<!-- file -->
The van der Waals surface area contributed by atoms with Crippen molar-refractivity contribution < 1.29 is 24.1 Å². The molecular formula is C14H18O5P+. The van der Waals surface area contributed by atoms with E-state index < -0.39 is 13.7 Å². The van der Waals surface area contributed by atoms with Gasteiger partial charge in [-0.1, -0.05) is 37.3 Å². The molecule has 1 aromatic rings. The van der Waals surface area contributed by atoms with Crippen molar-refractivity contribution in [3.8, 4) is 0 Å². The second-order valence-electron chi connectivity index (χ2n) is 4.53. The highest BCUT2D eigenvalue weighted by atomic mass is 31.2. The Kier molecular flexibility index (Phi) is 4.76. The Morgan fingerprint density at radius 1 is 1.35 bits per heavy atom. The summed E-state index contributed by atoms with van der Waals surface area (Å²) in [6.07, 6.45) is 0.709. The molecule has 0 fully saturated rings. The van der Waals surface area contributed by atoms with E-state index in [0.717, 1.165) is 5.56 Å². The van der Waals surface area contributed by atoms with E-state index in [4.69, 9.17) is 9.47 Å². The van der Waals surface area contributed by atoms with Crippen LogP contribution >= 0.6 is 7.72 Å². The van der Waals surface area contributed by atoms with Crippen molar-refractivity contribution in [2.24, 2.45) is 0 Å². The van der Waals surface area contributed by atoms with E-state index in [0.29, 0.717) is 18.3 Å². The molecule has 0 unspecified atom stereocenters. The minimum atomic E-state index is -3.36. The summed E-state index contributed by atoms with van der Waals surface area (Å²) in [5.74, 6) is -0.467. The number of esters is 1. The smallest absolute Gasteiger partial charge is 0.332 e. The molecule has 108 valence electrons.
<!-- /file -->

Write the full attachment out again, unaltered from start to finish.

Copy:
The van der Waals surface area contributed by atoms with Crippen molar-refractivity contribution < 1.29 is 24.1 Å². The molecular formula is C14H18O5P+. The van der Waals surface area contributed by atoms with E-state index < -0.39 is 13.7 Å². The van der Waals surface area contributed by atoms with Gasteiger partial charge in [-0.1, -0.05) is 37.3 Å². The molecule has 1 aromatic rings. The van der Waals surface area contributed by atoms with Crippen molar-refractivity contribution in [3.8, 4) is 0 Å². The second-order valence-electron chi connectivity index (χ2n) is 4.53. The highest BCUT2D eigenvalue weighted by atomic mass is 31.2. The Kier molecular flexibility index (Phi) is 4.76. The Morgan fingerprint density at radius 1 is 1.35 bits per heavy atom. The summed E-state index contributed by atoms with van der Waals surface area (Å²) in [6.07, 6.45) is 0.709. The molecule has 0 fully saturated rings. The van der Waals surface area contributed by atoms with E-state index in [0.717, 1.165) is 5.56 Å². The van der Waals surface area contributed by atoms with E-state index in [4.69, 9.17) is 9.47 Å². The van der Waals surface area contributed by atoms with Crippen LogP contribution >= 0.6 is 7.72 Å². The van der Waals surface area contributed by atoms with Crippen molar-refractivity contribution in [2.24, 2.45) is 0 Å². The van der Waals surface area contributed by atoms with E-state index in [0.29, 0.717) is 18.3 Å². The molecule has 0 unspecified atom stereocenters. The minimum atomic E-state index is -3.36. The summed E-state index contributed by atoms with van der Waals surface area (Å²) in [5.74, 6) is -0.467. The number of esters is 1. The smallest absolute Gasteiger partial charge is 0.332 e. The molecule has 108 valence electrons.